What’s the secret to your phone’s waterproof ratings? It might not mean what you think it means.
What’s your IP?
No, you tech-savvy folks, not Internet protocol. For waterproof phones, IP means the Ingress Protection rating, or how well the phone’s structure prevents unwanted stuff from getting in. This stuff incudes water, dust, dirt, and other solids.
When you research a phone to see if it’s waterproof, look for the letters “IP” followed by a 2-digit number, such as IP67 or IP68. The first number tells you how easily solid particles like dust can get in. The second number indicates how well the phone resists water. Higher numbers mean better protection.
By the numbers: Dust and water
Protection against solids like dust usually rate a 5 or 6, like this: IP5x or IP6x. A rating of 5 means the phone won’t block all dust, but what does get in shouldn’t affect how well it works very much. If the first digit is a 6, it’s considered dust-tight. That means it’s vacuum-sealed and kept dust out for at least 8 hours in testing.
Liquid protection ratings for smartphones usually range from 5 to 8, but this number gets tricky. Unlike the rating for solid particles, you can find phones with more than one rating for liquids. It might seem confusing, but some phone ratings look like this: IPx5 / IPx7.
Water resistant vs. waterproof
How do you know if a phone is watertight? Take a look at the most common liquid protection ratings:
|5||Water jets||A small nozzle projects water at the phone from any direction 3 meters away with no harmful effects. The test runs for at least 15 minutes at low water pressure.|
|6||Powerful water jets||A nozzle twice the size of the one used in the IPx5 test shoots water at the phone from any direction 3 meters away with no harmful effects. The test runs for at least 3 minutes at high water pressure.|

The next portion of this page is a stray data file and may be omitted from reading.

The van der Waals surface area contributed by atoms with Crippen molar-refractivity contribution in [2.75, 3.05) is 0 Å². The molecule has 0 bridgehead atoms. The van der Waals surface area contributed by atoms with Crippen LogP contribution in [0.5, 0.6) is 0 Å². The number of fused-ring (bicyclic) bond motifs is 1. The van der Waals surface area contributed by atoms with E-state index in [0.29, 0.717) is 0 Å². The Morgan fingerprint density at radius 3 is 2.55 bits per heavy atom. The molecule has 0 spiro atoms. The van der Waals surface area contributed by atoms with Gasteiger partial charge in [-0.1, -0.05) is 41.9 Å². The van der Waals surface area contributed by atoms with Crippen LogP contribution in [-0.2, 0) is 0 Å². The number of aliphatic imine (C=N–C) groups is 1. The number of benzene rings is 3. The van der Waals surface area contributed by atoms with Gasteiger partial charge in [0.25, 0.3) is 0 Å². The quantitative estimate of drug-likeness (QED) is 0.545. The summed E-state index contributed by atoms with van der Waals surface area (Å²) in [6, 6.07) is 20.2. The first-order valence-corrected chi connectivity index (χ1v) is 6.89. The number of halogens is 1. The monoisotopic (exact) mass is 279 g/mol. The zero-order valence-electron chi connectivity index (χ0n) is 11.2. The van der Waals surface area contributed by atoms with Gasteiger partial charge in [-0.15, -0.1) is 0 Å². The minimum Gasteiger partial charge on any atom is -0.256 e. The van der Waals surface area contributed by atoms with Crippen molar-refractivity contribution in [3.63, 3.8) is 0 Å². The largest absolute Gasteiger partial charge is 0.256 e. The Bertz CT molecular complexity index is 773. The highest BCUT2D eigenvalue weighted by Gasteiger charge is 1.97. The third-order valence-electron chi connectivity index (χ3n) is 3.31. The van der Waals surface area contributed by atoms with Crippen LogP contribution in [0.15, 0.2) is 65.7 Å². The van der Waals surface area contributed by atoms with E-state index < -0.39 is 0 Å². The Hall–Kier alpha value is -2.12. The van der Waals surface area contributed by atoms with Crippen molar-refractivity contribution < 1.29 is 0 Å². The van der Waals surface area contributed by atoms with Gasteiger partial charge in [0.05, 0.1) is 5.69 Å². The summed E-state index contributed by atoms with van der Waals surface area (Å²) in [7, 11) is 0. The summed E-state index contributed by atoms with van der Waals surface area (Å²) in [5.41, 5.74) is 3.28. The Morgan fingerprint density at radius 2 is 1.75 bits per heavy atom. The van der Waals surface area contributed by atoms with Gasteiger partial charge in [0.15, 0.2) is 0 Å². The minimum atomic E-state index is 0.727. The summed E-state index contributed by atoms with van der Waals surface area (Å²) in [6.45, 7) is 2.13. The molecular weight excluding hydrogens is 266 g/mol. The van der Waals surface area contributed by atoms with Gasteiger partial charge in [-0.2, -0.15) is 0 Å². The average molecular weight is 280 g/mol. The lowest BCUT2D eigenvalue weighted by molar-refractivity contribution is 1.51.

|6K||Powerful water jets with higher pressure||A small nozzle projects water at the phone from 3 meters away in any direction with no harmful effects, but at 10 times the water pressure of the IPx6 test. This test also runs for at least 3 minutes.|
|7||Underwater up to 1 meter||This 30-minute test submerges the phone to about 1 meter below the surface of the water. A bit of water might get in, but the phone still operates normally.|
|8||Underwater up to 3 meters||The structure of this test can vary from 1 phone manufacturer to another. You can expect the test depth and duration to be greater than the requirements for IPx7. Manufacturers often run this test to check for water resistance up to 3 meters deep.|
When a phone is called “waterproof,” you’ll find the IP rating at 7 or 8, such as IPx8. The key is the immersion test, or how long a cellphone can be underwater without letting enough water in to cause damage. For example, a smartphone rated as IP66 / IP67:
- Is vacuum-sealed against dust
- Handles jets of water at fairly high pressure
- Resists harm under nearly 3 meters of water for up to 30 minutes
Which phones are considered waterproof?
If you’re looking for a waterproof iPhone, check out:
- The iPhone X. It’s splash, water, and dust resistant, with a rating of IP67.
- The iPhone 8 Plus, also splash, water, and dust resistant, has a rating of IP67.
If you’re more of an Android fan, try these 2 top contenders:
- The Samsung Galaxy Note8 is water resistant in up to 5 feet of water for up to 30 minutes. It rates an IP68.
- The Samsung Galaxy S9+ is also water resistant in up to 5 feet of water for up to 30 minutes. It’s rated at IP68.
So, the bottom line is there’s no such thing as a truly waterproof phone. If you leave any cell phone at the bottom of your swimming pool overnight, it probably won’t work in the morning.
IP ratings details confirmed via www.webcitation.org/6DGYoRMwp?url=http://www.ce-mag.com/archive/06/ARG/bisenius.htm.
This article was written by an AT&T employee. The postings on this site are my own and don’t necessarily represent the positions, strategies, or opinions of AT&T.